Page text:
6. Go after the HDP's leaders, especially Selahattin Demirtas who is a tremendously attractive, youthful, dynamic politician and an enormous asset to the party. Both Demirtas and female co-leader Figen Yüksekdag are being threatened with jail on trumped-up "treason" charges.

7. If the smear campaign against the HDP bites, and especially if its top leaders are removed, perhaps the HDP's vote will fall below the 10% threshold and all its seats would be allocated elsewhere, mainly to the AKP.

8. In addition, in an election held under emergency terror scare conditions, the AKP might win seats from the rightist Nationalist Movement Party (MHP).

Through such a campaign Erdogan hopes the AKP can regain its parliamentary majority and possibly even the super-majority necessary to amend the constitution.

But this is still an enormous gamble and things may not go as Erdogan wants. And in any case, Turkey may well be set back decades, with its economy ravaged, hatred and violence unleashed, Islamist and rightist forces strengthened and the large Kurdish minority further marginalised and denied its rights.

Abdullah Öcalan's message

In his prison writings Öcalan stresses that the only realistic road to Kurdish liberation in Turkey today is not through armed struggle for an independent state but through political struggle for real autonomy and democratisation. As he put it in his 2013 Newroz (Kurdish New Year) greetings:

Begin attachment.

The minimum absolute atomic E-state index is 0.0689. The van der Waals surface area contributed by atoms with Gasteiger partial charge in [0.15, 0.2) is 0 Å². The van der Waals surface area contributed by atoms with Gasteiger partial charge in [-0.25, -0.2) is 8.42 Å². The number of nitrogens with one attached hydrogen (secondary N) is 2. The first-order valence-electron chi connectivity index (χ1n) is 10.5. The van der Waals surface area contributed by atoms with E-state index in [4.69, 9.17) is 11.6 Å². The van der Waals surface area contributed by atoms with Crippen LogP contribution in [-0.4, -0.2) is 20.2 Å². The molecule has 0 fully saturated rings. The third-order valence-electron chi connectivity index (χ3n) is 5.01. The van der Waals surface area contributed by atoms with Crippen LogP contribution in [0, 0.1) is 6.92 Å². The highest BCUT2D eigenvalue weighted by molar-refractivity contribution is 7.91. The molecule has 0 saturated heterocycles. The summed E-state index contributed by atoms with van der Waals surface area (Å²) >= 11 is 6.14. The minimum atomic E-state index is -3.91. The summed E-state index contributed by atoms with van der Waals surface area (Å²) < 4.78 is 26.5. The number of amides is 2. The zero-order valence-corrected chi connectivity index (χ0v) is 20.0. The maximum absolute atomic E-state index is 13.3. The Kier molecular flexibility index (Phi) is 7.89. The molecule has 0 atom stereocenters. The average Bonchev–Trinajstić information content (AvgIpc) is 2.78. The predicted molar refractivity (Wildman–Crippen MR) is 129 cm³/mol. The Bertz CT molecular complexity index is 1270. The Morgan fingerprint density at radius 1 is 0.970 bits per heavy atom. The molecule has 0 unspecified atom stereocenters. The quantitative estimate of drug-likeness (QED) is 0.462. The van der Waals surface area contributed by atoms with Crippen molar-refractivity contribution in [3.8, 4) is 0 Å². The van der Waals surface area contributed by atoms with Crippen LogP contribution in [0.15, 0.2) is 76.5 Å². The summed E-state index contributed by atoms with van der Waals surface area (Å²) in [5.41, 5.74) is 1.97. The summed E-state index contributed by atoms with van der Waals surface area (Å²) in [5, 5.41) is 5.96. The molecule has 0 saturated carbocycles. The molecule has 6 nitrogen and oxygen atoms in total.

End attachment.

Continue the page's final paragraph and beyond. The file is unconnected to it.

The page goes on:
The period of armed struggle is ending, and the door is opening to democratic politics . . . I say a new era is beginning; an era where politics gain prominence over weapons. We have now arrived at the stage of withdrawing our armed forces outside the borders . . . This is not an end, but a new beginning. This is not abandoning the struggle . . . we are initiating a different struggle.

Since we are entering a period where demonisation of the PKK will escalate (including in the West), it is important to remember that whatever concerns they may have had, the PKK leadership fully committed itself to the peace process. Öcalan convinced the PKK and it was prepared to do what was required.

In a recent extremely revealing interview with Hürriyet Daily News, Selahattin Demirtas explains in detail how Erdogan deliberately torpedoed the peace negotiations early this year just as they were about to take major steps forward. Why? Because polls showed a sharp growth of support for the HDP and a drop in support for the AKP.

The June 7 elections showed the Turkish people's strong desire for change. Even many AKP voters shared this feeling. But for Erdogan and his party, the election results were an unfortunate aberration which they are plotting to undo and are evidently willing to countenance any crime in the process.